Marianopolis College resumes next week, but I won't be back in the building till the middle of January. That's because this semester I'll be on a writing sabbatical. However, it doesn't mean I won't have any students. Thanks to a special Quebec Writers' Federation project, I have begun mentoring a young writer named Raphaella.
To be honest, I was not looking for another project, but when the QWF approached me about this opportunity, I said, "I'll only do it if I really like Raphaella's writing" -- and you can guess what happened next. I liked it -- a lot!
Tonight, Raphaella came to my house for our first meeting. I had reviewed the first chapter of her work in progress -- and we went over it together in detail. We also discussed some basic principles such as the need to SHOW, NOT TELL; that ADVERBS ARE EVIL AND SHOULD BE ELIMINATED WHEREVER POSSIBLE; and that RESEARCH is often an essential part of the fiction-writing process. One of Raphaella's characters is a songwriter, and it turns out Raphaella has a cousin who writes songs -- so she is going to interview him and get interesting details to work into her story.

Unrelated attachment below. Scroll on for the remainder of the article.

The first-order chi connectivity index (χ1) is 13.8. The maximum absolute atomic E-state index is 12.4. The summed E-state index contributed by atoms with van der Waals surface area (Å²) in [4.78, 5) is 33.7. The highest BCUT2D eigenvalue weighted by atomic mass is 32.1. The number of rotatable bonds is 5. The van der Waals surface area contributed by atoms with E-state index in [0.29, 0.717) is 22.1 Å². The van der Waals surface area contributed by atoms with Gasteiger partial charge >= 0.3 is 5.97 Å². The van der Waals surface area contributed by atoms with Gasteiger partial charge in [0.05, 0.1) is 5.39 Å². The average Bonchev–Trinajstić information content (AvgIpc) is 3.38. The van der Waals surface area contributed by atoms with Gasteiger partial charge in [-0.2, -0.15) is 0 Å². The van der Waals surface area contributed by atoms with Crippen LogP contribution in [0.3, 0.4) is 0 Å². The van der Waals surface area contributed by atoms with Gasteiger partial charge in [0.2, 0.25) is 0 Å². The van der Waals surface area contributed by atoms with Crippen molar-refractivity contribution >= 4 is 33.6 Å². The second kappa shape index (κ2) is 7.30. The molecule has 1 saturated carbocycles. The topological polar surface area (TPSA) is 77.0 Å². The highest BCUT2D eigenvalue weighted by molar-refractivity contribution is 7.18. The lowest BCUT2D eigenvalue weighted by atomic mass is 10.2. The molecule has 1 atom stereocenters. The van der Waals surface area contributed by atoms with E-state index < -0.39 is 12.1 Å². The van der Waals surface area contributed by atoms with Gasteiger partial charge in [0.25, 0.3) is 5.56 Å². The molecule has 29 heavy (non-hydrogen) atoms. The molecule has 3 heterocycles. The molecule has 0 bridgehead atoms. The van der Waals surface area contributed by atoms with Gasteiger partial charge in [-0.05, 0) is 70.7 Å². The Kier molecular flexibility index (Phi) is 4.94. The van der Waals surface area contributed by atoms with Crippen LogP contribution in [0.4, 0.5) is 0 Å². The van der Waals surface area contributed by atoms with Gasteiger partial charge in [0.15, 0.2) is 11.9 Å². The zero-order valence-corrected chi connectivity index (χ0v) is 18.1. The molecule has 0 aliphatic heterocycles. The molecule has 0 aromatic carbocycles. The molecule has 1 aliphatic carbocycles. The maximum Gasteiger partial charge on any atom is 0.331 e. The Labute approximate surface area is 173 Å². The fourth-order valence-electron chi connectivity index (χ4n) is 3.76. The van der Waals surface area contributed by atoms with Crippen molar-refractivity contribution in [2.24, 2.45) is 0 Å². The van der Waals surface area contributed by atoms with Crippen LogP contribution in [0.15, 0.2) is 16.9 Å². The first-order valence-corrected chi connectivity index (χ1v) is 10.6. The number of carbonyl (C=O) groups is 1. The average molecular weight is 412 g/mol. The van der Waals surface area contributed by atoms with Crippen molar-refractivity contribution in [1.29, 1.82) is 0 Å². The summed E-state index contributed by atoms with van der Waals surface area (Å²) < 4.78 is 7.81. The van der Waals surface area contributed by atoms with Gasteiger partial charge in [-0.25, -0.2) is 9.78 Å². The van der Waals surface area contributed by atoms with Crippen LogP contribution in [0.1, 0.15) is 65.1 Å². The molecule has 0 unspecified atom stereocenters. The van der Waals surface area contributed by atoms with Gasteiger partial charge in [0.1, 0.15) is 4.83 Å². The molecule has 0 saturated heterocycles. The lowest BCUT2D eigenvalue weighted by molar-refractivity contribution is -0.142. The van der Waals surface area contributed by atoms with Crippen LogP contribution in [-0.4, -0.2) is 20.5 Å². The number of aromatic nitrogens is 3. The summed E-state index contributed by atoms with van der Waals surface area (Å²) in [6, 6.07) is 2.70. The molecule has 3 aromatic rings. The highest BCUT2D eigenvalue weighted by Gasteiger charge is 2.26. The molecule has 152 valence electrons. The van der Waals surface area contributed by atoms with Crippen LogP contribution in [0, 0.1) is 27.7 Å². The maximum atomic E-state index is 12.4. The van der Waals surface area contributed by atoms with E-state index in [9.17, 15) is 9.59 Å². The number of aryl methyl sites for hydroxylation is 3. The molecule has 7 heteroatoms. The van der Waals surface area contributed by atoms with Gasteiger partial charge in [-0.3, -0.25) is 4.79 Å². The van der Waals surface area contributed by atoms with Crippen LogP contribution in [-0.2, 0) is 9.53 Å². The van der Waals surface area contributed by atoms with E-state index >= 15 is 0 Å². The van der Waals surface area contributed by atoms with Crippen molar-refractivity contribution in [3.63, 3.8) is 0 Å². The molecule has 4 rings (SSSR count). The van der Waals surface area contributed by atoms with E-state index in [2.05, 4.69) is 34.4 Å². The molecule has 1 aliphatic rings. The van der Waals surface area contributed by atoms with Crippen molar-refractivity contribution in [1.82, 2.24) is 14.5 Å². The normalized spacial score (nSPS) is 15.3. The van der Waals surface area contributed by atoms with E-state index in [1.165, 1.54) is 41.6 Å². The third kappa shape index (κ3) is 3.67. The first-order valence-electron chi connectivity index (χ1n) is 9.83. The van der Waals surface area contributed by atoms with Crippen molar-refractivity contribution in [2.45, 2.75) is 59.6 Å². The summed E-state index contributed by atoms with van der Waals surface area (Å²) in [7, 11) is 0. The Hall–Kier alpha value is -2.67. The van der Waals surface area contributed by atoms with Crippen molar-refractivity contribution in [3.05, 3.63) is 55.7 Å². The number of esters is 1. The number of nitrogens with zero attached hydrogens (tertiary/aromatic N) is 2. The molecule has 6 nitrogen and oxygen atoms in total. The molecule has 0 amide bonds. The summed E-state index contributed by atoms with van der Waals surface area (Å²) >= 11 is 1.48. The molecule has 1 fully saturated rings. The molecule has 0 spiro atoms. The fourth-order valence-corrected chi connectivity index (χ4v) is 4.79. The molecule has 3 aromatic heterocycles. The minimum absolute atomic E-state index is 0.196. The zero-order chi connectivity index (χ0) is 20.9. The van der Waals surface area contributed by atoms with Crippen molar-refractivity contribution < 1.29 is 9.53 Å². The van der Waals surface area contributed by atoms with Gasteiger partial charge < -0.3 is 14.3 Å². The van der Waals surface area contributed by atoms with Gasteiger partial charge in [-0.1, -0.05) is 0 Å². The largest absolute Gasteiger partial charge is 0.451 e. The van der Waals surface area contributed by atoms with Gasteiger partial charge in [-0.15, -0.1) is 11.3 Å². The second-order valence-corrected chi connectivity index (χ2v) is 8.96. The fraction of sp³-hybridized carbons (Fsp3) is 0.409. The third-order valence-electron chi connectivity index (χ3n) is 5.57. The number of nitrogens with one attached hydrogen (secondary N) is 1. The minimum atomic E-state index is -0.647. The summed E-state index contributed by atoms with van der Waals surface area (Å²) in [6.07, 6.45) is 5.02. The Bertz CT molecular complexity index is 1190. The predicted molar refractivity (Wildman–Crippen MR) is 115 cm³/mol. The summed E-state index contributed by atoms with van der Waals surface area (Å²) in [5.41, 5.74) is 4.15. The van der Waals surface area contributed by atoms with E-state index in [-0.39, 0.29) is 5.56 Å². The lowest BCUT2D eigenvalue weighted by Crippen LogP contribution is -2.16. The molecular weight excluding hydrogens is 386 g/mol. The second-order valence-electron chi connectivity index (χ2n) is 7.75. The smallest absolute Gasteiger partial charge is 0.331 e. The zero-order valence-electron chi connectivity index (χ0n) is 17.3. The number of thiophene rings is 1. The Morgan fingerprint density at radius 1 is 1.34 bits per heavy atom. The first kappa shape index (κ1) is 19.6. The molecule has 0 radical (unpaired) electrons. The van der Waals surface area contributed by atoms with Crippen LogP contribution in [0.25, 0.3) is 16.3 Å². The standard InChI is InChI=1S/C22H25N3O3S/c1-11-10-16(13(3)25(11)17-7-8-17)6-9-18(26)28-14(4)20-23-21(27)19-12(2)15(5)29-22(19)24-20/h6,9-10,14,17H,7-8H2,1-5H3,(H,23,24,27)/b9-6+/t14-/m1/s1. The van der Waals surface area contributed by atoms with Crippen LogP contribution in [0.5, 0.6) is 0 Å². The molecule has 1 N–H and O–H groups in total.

Not only is Raphaella a fine writer, but she was receptive to my comments and suggestions. When I asked her at one point whether she could handle more suggestions (I'd already given her a lot), she said, "This is what I wanted." That comment inspired me. Like Raphaella, I work with editors too -- and it's good to be reminded that being edited is a privilege.
Before I dropped Raphaella off at the metro station, I asked whether I had overwhelmed her -- that's because I know I can have an overwhelming effect on people and also because I gave Raphaella the attention I usually store up and give to 105 students! Here is what Raphaella answered: "You're very quirky [this could be because she saw me wipe the cat's feet when he came in from outside] and also very interesting. You cover all the bases at the same time." If you know me, you'll agree this assessment is right-on!
Next time, I'll ask Raphaella's permission to let me quote a little of her story. As for me, I'm delighted to work with such a bright, receptive and talented young writer. I expect I'll learn a lot from the process too!
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I don't think I'm the best, Mary Eva -- but like you, I love working with young writers. We are lucky, aren't we? PS: XO!